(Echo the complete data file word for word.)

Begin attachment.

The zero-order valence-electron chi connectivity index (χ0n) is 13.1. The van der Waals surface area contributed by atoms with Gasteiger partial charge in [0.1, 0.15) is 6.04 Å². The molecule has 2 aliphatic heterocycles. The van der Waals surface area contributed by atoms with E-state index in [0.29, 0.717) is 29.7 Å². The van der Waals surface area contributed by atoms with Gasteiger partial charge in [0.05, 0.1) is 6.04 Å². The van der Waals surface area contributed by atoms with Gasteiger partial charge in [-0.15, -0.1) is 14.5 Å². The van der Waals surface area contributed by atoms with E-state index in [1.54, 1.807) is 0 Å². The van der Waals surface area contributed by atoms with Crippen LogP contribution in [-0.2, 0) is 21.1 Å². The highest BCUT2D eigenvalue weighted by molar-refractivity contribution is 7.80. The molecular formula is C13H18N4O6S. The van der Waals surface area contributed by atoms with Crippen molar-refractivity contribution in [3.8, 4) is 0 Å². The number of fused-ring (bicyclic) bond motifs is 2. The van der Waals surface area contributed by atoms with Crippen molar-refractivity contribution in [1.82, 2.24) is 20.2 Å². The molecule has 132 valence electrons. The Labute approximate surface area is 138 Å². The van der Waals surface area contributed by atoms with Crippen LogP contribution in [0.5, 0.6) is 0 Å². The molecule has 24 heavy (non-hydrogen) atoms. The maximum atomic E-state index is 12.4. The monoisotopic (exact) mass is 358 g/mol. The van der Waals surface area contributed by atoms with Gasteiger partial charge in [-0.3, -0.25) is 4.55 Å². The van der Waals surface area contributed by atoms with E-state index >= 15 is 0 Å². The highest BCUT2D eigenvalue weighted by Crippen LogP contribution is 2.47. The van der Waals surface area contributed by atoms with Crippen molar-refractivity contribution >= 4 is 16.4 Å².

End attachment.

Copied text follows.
The zero-order valence-electron chi connectivity index (χ0n) is 13.1. The van der Waals surface area contributed by atoms with Gasteiger partial charge in [0.1, 0.15) is 6.04 Å². The molecule has 2 aliphatic heterocycles. The van der Waals surface area contributed by atoms with E-state index in [0.29, 0.717) is 29.7 Å². The van der Waals surface area contributed by atoms with Gasteiger partial charge in [0.05, 0.1) is 6.04 Å². The van der Waals surface area contributed by atoms with Gasteiger partial charge in [-0.15, -0.1) is 14.5 Å². The van der Waals surface area contributed by atoms with E-state index in [1.54, 1.807) is 0 Å². The van der Waals surface area contributed by atoms with Crippen LogP contribution in [-0.2, 0) is 21.1 Å². The highest BCUT2D eigenvalue weighted by molar-refractivity contribution is 7.80. The molecular formula is C13H18N4O6S. The van der Waals surface area contributed by atoms with Crippen molar-refractivity contribution in [3.8, 4) is 0 Å². The number of fused-ring (bicyclic) bond motifs is 2. The van der Waals surface area contributed by atoms with Crippen molar-refractivity contribution in [1.82, 2.24) is 20.2 Å². The molecule has 132 valence electrons. The Labute approximate surface area is 138 Å². The van der Waals surface area contributed by atoms with Crippen LogP contribution in [0.5, 0.6) is 0 Å². The molecule has 24 heavy (non-hydrogen) atoms. The maximum atomic E-state index is 12.4. The monoisotopic (exact) mass is 358 g/mol. The van der Waals surface area contributed by atoms with Gasteiger partial charge in [-0.3, -0.25) is 4.55 Å². The van der Waals surface area contributed by atoms with E-state index >= 15 is 0 Å². The highest BCUT2D eigenvalue weighted by Crippen LogP contribution is 2.47. The van der Waals surface area contributed by atoms with Crippen molar-refractivity contribution >= 4 is 16.4 Å².